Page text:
A consequential loss is the amount of loss which occurred as a result of a breach that was indirect to the actual loss, which could be as a result of being unable to use business property or equipment which then resulted in loss of business. As such, the loss of business or profit would be considered a consequential loss.

Are Consequential Damages Clauses Enforceable?

Whether consequential damages clauses may be enforceable largely depends on the language of the contract. However, regardless of what the contract or the clause itself says, these clauses are generally considered to be unenforceable because parties do not write them with an acceptable amount of care.

An example of this would be how parties fail to define consequential damages. Simply stating that a party is not liable for ‘consequential damages’ or ‘losses’ does not necessarily indicate that either party agreed to forfeiting future, potential losses.

Additionally, lost profits or revenues may actually be general damages. Courts have recently held that waivers of lost profits or revenues, and potentially other “consequential” damages, are actually considered to be general damages. As such, the waiver is unenforceable, because the parties did not actually agree to waive those general, direct damages.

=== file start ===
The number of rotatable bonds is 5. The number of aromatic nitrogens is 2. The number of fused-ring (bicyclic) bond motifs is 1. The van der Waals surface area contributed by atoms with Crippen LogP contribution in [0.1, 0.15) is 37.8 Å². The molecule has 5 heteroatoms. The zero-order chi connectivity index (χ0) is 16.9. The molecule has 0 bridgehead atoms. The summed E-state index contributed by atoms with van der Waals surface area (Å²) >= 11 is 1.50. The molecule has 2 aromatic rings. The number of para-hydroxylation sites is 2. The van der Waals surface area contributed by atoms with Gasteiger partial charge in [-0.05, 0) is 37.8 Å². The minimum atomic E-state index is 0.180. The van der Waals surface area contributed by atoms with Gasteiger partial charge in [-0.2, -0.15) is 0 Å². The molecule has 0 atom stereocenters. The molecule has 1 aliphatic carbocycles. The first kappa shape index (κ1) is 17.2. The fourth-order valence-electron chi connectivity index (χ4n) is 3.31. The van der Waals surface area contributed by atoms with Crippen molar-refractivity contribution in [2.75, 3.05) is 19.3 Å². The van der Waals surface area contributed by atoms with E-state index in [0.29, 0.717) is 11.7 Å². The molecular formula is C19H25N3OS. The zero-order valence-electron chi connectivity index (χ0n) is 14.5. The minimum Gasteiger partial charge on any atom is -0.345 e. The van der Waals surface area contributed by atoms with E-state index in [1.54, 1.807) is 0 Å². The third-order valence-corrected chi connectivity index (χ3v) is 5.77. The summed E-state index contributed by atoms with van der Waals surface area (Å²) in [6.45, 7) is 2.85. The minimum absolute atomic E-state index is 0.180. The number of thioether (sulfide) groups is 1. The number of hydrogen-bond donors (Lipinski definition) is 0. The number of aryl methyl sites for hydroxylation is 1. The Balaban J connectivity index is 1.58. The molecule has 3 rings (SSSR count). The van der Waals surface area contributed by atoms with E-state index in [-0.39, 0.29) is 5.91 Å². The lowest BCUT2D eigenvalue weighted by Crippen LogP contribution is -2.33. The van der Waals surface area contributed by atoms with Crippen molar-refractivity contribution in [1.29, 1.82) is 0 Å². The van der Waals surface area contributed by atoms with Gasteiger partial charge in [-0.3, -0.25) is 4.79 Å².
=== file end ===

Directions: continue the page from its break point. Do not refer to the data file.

Some examples of the considerations that courts examine when determining the validity of these clauses include:

  • Sophistication of The Parties: The more sophisticated the parties, the less likely a court may be to permit them to agree to limit their damages. However, if one of the parties is considerably more sophisticated than the other, the court may be more likely to determine this type of clause as unenforceable;
  • Context of the Agreement: The less specific that a clause is, the more likely it is considered to be boilerplate. As such, it is more likely that a court will consider it to be unenforceable. This is because it is likely not a bargain for limitation of damages, but simply an afterthought, which may not be fair to hold a party liable for the good fortunes of another; and
  • Foreseeability: This refers to how foreseeable it is that a breach will result in damages, which will help a judge determine whether the damages are consequential or direct, probable losses.

Do I Need A Lawyer To Obtain Consequential Damages?

If you are involved in a contract dispute, you should consult with a contract attorney. An experienced attorney can help you understand your legal rights and options according to your state’s specific laws, and they will also be able to represent you in court, as needed. Your attorney can work towards a suitable damages award to remedy your contract dispute.